The best foam rollers are an important yet sometimes overlooked fitness tool. They may not be as fancy or exciting as a new treadmill or set of dumbbells, but according to this study published in the International Journal of Sports Physical Therapy, spending a few minutes on a foam roller can help increase your flexibility and lessen post-workout soreness.
Foam Rolling is a Self Myofascial Release (SMR) technique that helps to relieve tension in your connective tissues. Using a foam roller on “knots”' or “trigger points” will stimulate small receptors, causing muscle tissues to relax and lengthen. When used as part of a warm-up or cool-down, foam rolling can promote an optimal joint range of motion, aid in correcting maladaptive movement patterns, and prevent potential injuries.
If you’ve never tried foam rolling before, your first time might be a bit shocking. Depending on the density and texture of the foam roller you use, and what part of the body you use it on, rolling may cause pain similar to an intense deep-tissue massage. Starting with a softer, lower density foam roller can help as your muscles and tissues get used to the practice. Make sure you check out our guide to the best foam roller exercises before you begin.
What are the best foam rollers?
Our top pick among the foam rollers we tried is the Lululemon Double Roller, with its dual densities and textures. Its multipurpose outer and inner rollers are designed to address an entire body’s worth of trigger points, making it an all-around excellent choice for anyone who’s active.
If you’re easing your way into a new foam rolling regimen and want a portable, user friendly, and inexpensive option, check out the 12 inch TriggerPoint Core. The moderate density and various textures of the TriggerPoint make it appropriate for use on multiple areas, with just enough firmness for most users. At a comparatively low price, it’s the foam roller to choose if you’re on a budget.
For the athlete or weekend warrior who isn't a stranger to foam rolling, the Rumble Roller will take your SMR experience to an entirely new level. The rigid and bumpy protrusions on the Rumble Roller’s surface will dig into knots like no other roller will. It may look intimidating, but the Rumble Roller is the best choice for extremely tight muscles.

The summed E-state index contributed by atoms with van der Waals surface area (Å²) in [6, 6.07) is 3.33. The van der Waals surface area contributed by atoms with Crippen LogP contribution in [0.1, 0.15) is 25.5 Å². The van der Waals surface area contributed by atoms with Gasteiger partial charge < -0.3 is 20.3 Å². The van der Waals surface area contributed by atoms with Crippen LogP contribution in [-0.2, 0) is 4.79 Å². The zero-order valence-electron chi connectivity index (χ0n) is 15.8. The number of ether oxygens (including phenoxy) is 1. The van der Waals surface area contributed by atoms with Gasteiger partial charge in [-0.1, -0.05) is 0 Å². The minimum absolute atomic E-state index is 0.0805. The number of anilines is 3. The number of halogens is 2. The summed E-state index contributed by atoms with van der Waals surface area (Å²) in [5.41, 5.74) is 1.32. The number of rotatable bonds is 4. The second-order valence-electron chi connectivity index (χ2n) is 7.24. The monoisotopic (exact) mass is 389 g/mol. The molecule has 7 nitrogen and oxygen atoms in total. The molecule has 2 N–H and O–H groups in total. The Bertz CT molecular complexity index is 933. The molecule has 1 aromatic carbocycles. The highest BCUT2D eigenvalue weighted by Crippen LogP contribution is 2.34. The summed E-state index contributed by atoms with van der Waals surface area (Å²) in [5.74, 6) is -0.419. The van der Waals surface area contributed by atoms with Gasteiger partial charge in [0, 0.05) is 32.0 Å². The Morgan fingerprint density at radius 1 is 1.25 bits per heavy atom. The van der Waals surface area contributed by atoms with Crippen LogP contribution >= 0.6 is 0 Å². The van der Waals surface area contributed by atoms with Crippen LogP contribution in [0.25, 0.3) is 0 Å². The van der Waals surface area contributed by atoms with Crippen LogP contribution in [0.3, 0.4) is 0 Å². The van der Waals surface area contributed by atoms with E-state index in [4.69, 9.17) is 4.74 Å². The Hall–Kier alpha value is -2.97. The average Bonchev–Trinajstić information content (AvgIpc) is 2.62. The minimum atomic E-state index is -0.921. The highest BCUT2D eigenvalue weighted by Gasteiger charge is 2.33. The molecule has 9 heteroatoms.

The Lululemon Double Roller is the best foam roller on our list, as it’s one of the most versatile foam rollers on the market. Its interlocking design is made up of a softer exterior roller that provides appropriate pressure to overworked muscles in the arms and legs, and a denser interior roller that digs into tougher-to-treat spots in the back.
While plenty of foam rollers can be used along thicker tissues in the hips and lower body, it’s not so often you’re able to find a great roller for the upper body. That’s where the slightly grooved, moderately dense outer roller really shines. I’m notoriously tight in the lats (latissimus dorsi, a large muscle that runs along the back side of the torso), and using the outer roller on them provided enough pressure to hit knotted areas without feeling like I was bruising a rib.
The wavy texture of the inner roller is great for targeting stiff muscles in your back, but it’s also a useful tool to address tense spots in your quadriceps (the muscles in the front of the thigh) and hamstrings (muscles in the back of the thigh). I even used it to provide relief for the bottoms of my feet after a long run. The inner roller is slightly firmer with a deeper, more rigid texture than the outer roller, so it may be a bit too intense for some.
The Lululemon Double Roller’s 20-inch length is appropriate to use on most major muscle groups, and its two-in-one design is both easy to store and cost-effective —which has to be the first time in history I’ve used the words “Lululemon” and “cost-effective” in the same sentence.
When you want one roller (or two) for all of your body’s trigger points, the Lululemon Double Roller fits the bill.
Rolling with the TriggerPoint Core is like hiring a masseuse for a fraction of the expense.
Constructed with EVA foam for a moderate firmness with a bit of give, the TriggerPoint Core’s patented GRID texture allows for even pressure across tight musculature in your body — all for $20.
The GRID pattern is a major plus to this small but mighty roller. The high and firm squares, located on the middle and sides of the Core, are great for dense connective tissues. I used these sections on the stubborn knots in my calves and the tension was perfect. There are also tubular grooved sections of the roller that mimic the grip of extended fingers, and longer, flat sections that mimic the palm of a hand.
The TriggerPoint’s small, manageable size is both an advantage and disadvantage. At 12 inches long and 4 inches in diameter, it easily fits into any gym bag, carry-on, or backpack. It’s super lightweight and doesn’t take up a ton of space. That being said, I sometimes found the size too small to target certain larger areas of my body successfully. It would be extremely difficult to roll both hamstrings or quadriceps at once, unless you’ve got a very petite frame. Fortunately, TriggerPoint offers their Core roller in both 18- and 36-inch lengths if you’re looking for something a little longer.